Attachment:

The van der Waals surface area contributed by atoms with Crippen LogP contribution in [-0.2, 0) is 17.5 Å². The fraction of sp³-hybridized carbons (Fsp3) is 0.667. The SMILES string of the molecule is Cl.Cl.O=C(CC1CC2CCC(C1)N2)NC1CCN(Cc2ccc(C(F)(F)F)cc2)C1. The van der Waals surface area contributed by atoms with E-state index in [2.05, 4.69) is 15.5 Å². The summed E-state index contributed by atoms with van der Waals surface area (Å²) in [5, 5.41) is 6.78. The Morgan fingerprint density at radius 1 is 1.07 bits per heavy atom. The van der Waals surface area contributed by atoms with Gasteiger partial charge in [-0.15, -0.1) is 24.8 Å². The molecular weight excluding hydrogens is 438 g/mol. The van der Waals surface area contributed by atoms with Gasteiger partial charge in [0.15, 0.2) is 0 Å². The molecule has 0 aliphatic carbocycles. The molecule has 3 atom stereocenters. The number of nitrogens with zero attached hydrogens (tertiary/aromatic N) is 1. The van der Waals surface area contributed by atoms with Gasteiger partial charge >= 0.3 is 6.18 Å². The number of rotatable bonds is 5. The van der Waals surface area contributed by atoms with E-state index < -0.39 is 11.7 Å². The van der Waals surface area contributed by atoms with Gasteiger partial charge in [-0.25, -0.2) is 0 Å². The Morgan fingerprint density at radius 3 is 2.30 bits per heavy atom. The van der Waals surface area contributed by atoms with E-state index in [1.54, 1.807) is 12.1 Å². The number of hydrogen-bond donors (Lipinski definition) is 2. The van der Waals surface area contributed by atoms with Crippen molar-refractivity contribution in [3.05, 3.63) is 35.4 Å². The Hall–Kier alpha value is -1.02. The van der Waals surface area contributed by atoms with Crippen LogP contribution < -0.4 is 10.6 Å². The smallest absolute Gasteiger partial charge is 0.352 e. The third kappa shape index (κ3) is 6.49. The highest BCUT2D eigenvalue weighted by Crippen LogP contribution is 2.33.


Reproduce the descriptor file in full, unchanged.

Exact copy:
The van der Waals surface area contributed by atoms with Crippen LogP contribution in [-0.2, 0) is 17.5 Å². The fraction of sp³-hybridized carbons (Fsp3) is 0.667. The SMILES string of the molecule is Cl.Cl.O=C(CC1CC2CCC(C1)N2)NC1CCN(Cc2ccc(C(F)(F)F)cc2)C1. The van der Waals surface area contributed by atoms with E-state index in [2.05, 4.69) is 15.5 Å². The summed E-state index contributed by atoms with van der Waals surface area (Å²) in [5, 5.41) is 6.78. The Morgan fingerprint density at radius 1 is 1.07 bits per heavy atom. The van der Waals surface area contributed by atoms with Gasteiger partial charge in [-0.15, -0.1) is 24.8 Å². The molecular weight excluding hydrogens is 438 g/mol. The van der Waals surface area contributed by atoms with Gasteiger partial charge in [0.15, 0.2) is 0 Å². The molecule has 0 aliphatic carbocycles. The molecule has 3 atom stereocenters. The number of nitrogens with zero attached hydrogens (tertiary/aromatic N) is 1. The van der Waals surface area contributed by atoms with Gasteiger partial charge >= 0.3 is 6.18 Å². The number of rotatable bonds is 5. The van der Waals surface area contributed by atoms with E-state index < -0.39 is 11.7 Å². The van der Waals surface area contributed by atoms with Gasteiger partial charge in [-0.25, -0.2) is 0 Å². The Morgan fingerprint density at radius 3 is 2.30 bits per heavy atom. The van der Waals surface area contributed by atoms with E-state index in [1.54, 1.807) is 12.1 Å². The number of hydrogen-bond donors (Lipinski definition) is 2. The van der Waals surface area contributed by atoms with Crippen molar-refractivity contribution in [3.05, 3.63) is 35.4 Å². The Hall–Kier alpha value is -1.02. The van der Waals surface area contributed by atoms with Crippen LogP contribution < -0.4 is 10.6 Å². The smallest absolute Gasteiger partial charge is 0.352 e. The third kappa shape index (κ3) is 6.49. The highest BCUT2D eigenvalue weighted by Crippen LogP contribution is 2.33.